Report on the prevalence of TFGBV during the 2023 PEI Provincial election & a policy reccomendation for pei political parties
This report aims to serve as a starting point to introduce the topic of technology-facilitated gender-based violence and its direct connection to women’s political participation in Prince Edward Island.
Technology-facilitated violence (TFV), sometimes referred to as cyberviolence, is an accelerating global and local issue. This encompasses a wide range of aggressive behaviours that are enacted using information and communications technologies such as computers, cell phones, GPS tracking devices, and artificial intelligence. Facebook, Instagram, X (formerly Twitter), Snapchat, WhatsApp, and other popular social media platforms are the most common locations for incidents of cyberviolence.
While anyone can be the target of cyberviolence, women and girls, racialized people, and gender and sexually diverse people are disproportionately harassed. In particular, women who regularly engage in public online platforms, e.g. politicians, journalists, academics, and activists, face an additional risk of being targeted. The ultimate goal of these attacks is to deter women from pursuing positions of leadership.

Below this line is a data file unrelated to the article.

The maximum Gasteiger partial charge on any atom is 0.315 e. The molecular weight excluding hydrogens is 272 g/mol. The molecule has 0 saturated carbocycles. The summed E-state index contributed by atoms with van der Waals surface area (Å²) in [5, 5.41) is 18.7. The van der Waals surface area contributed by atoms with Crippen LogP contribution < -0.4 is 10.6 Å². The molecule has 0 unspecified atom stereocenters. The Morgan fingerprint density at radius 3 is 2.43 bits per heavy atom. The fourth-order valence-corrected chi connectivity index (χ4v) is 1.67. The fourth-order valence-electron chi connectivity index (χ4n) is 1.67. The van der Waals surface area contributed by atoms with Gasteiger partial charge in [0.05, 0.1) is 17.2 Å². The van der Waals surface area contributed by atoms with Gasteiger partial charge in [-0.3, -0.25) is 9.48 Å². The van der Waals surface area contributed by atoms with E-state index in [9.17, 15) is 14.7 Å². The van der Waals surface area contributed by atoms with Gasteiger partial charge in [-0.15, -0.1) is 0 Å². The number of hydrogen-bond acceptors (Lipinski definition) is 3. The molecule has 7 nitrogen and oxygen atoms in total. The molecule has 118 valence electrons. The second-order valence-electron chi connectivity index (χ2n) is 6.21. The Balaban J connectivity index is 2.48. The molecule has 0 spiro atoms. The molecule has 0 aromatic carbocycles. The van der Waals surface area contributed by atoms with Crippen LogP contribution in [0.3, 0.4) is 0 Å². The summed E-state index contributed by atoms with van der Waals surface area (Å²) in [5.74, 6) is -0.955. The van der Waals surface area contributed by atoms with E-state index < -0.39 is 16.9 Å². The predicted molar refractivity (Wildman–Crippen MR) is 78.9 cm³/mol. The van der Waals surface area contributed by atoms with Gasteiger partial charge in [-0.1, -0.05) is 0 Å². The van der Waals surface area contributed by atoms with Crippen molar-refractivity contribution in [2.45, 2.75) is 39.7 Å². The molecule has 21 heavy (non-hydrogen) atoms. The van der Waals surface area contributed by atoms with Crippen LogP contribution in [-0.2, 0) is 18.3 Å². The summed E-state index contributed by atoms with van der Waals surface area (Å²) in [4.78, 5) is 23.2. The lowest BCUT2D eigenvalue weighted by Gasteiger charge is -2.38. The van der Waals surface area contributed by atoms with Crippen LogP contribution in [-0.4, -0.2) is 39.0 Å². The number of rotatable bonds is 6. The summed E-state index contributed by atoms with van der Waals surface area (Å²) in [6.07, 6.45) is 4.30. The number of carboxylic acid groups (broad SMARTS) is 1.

With the provincial elections slated for 2023, the Coalition wanted to research the prevalence and forms of technology-facilitated violence affecting women and gender-diverse candidates on the Island. The Coalition met with the presidents of provincial political parties and asked whether they had a policy pertaining to cyberviolence prevention and response. No party had any such policy and all parties agreed that having a cyberviolence policy would be useful. This gap inspired us to develop a set of recommendations informed by researched best practices and local candidate interviews. Our policy template provides standardised rules on how parties can actively respond to and prevent TFV. This report aims to serve as a starting point to introduce the topic of technology-facilitated gender-based violence and its direct connection to women’s political participation in Prince Edward Island.
View and download the report to learn about technology-facilitated violence against women and gender diverse candidates on PEI: